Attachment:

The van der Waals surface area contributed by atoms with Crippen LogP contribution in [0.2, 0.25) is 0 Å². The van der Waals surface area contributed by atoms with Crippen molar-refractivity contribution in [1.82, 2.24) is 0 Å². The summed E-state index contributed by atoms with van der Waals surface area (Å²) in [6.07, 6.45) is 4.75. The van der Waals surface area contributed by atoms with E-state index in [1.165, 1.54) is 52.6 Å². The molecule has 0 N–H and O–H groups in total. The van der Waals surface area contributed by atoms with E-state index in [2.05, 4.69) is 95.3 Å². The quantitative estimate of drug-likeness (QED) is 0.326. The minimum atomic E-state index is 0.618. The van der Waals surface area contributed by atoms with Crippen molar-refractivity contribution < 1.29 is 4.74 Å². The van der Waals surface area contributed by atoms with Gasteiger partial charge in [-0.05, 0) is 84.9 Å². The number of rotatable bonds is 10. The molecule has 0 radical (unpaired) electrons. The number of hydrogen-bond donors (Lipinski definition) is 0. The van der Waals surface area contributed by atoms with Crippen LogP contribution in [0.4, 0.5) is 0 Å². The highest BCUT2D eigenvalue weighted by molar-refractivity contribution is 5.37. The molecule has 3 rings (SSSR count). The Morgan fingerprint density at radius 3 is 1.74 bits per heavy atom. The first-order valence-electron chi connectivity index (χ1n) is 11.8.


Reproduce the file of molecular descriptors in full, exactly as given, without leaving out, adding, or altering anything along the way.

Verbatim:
The van der Waals surface area contributed by atoms with Crippen LogP contribution in [0.2, 0.25) is 0 Å². The van der Waals surface area contributed by atoms with Crippen molar-refractivity contribution in [1.82, 2.24) is 0 Å². The summed E-state index contributed by atoms with van der Waals surface area (Å²) in [6.07, 6.45) is 4.75. The van der Waals surface area contributed by atoms with E-state index in [1.165, 1.54) is 52.6 Å². The molecule has 0 N–H and O–H groups in total. The van der Waals surface area contributed by atoms with E-state index in [2.05, 4.69) is 95.3 Å². The quantitative estimate of drug-likeness (QED) is 0.326. The minimum atomic E-state index is 0.618. The van der Waals surface area contributed by atoms with Crippen molar-refractivity contribution < 1.29 is 4.74 Å². The van der Waals surface area contributed by atoms with Gasteiger partial charge in [-0.05, 0) is 84.9 Å². The number of rotatable bonds is 10. The molecule has 0 radical (unpaired) electrons. The number of hydrogen-bond donors (Lipinski definition) is 0. The van der Waals surface area contributed by atoms with Crippen LogP contribution in [0.4, 0.5) is 0 Å². The highest BCUT2D eigenvalue weighted by molar-refractivity contribution is 5.37. The molecule has 3 rings (SSSR count). The Morgan fingerprint density at radius 3 is 1.74 bits per heavy atom. The first-order valence-electron chi connectivity index (χ1n) is 11.8.